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5. Staying in hostels, though budget-friendly and probably inside your comfort zone, is not the best way to have an authentic travel experience. Alternatives that are friendlier on the wallet, with the added bonus of a local’s perspective? CouchSurfing and Airbnb.

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6. 99% of people have good intentions and want to help if you are in trouble, even if they don’t understand what the problem is. People are generally kind, everywhere, especially if you begin the interaction with a smile!

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7. You can create a sense of home wherever you are. All you have to do is bring a hobby of yours from the USA with you. For example, dancing salsa: whenever you get to a new city, look up the salsa clubs or find a Meetup.com dance group and head out for a night. You’ll end up meeting local people and evade homesickness too!

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8. Street smarts serve you everywhere in the world. You have personal boundaries, and you are allowed to assert them and stand your ground or leave a situation whenever your gut tells you to. (No idea how to set a clear boundary, especially when you don’t speak their language? You can learn this in the Travel Savvy eCourse, too.)

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9. You don’t need a TON of money to travel outside the USA and have the time of your life. Google “travel hacking” or “credit card hacking” to learn how to use points and frequent flyer miles to pay for travel. Use a fare alert site like AirfareWatchdog to tell you when prices drop. Join a volunteer organization that covers your travel expenses, apply for grants and scholarships that sponsor you to be in a foreign country, or get a working holiday visa and take your time to explore countries like Australia and New Zealand while earning normal income.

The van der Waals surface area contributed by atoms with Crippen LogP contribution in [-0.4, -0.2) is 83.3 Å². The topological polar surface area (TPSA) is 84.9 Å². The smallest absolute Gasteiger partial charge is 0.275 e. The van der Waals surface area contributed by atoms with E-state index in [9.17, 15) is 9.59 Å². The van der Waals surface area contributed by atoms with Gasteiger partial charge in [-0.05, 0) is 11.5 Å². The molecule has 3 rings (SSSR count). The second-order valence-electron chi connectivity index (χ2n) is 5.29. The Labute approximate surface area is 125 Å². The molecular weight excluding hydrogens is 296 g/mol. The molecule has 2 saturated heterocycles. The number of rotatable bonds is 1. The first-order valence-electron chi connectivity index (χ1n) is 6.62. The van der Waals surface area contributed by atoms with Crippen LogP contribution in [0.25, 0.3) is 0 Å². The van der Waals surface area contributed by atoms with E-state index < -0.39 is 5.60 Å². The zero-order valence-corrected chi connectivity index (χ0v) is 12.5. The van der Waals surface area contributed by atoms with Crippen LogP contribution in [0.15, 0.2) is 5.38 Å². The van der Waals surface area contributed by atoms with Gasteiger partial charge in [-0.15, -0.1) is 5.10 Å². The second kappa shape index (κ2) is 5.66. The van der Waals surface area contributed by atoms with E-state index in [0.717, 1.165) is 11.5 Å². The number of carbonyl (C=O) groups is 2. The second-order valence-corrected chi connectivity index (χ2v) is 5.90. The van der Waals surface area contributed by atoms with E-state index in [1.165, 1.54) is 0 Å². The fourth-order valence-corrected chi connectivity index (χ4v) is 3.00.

P.S. #6 is my favorite 😉

What do you believe everyone MUST know before traveling outside the U.S. for the first time? Share your ideas in the comments below!
July 2, 2016
How To Persuade Your Kid To Study Abroad

by Danielle DeSimonetravel-map-of-europe

Hey parents – it might be hard to believe that there are kids out there who are reluctant to study abroad, but they do exist. If your child is one of them, but you’d like them to experience the wonders of study abroad, we have a few tips for you to convince them that yes, they should absolutely take that chance, get out of their comfort zone, and study abroad.

World Explorer

What young person hasn’t dreamed of exploring the world, Carmen Sandiego-style? When talking to your child about studying abroad, be sure to remind them that studying abroad is a once-in-a-lifetime opportunity to get out of their home culture and explore a culture entirely different than their own. Travel is one of the grandest adventures anyone can have, and experiencing a global learning environment at such a young age is a major opportunity.

Academic Advantage

Explain to your kid that studying abroad will set them apart from all of their fellow classmates. Are they studying French? Obsessed with marine biology? Studying abroad immerses any student completely in the subjects they are studying, so that their textbooks come to life. Speaking French every day in (and out of) the classroom in France or monitoring sea turtle nests as a volunteer in Costa Rica will give your student incomparable academic experiences that aren’t possible if they stay at home.

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Independence Day

Have a teenager at home? They are probably vying for their independence from you on a daily basis anyway. When discussing study abroad with your child, be sure to point out that going to another country will give them the ultimate sense of independence and seriously develop their confidence.

Of course, as their parents, you’ll always be just one Skype call away. But, a summer or year abroad will give your child the skills and experiences they need to become truly independent and capable of handling themselves not just in day-to-day life at home, but in a foreign country.


Listening Is Key

In your enthusiasm to convince your child to study abroad, be sure to listen to them as well; tune into their interests and their goals. Although your support is obviously crucial to your child being able to study abroad, and opinions matter, remember that this is their adventure. Their interests are what are important, and they won’t have a rewarding study abroad experience if it isn’t the right program or country for them.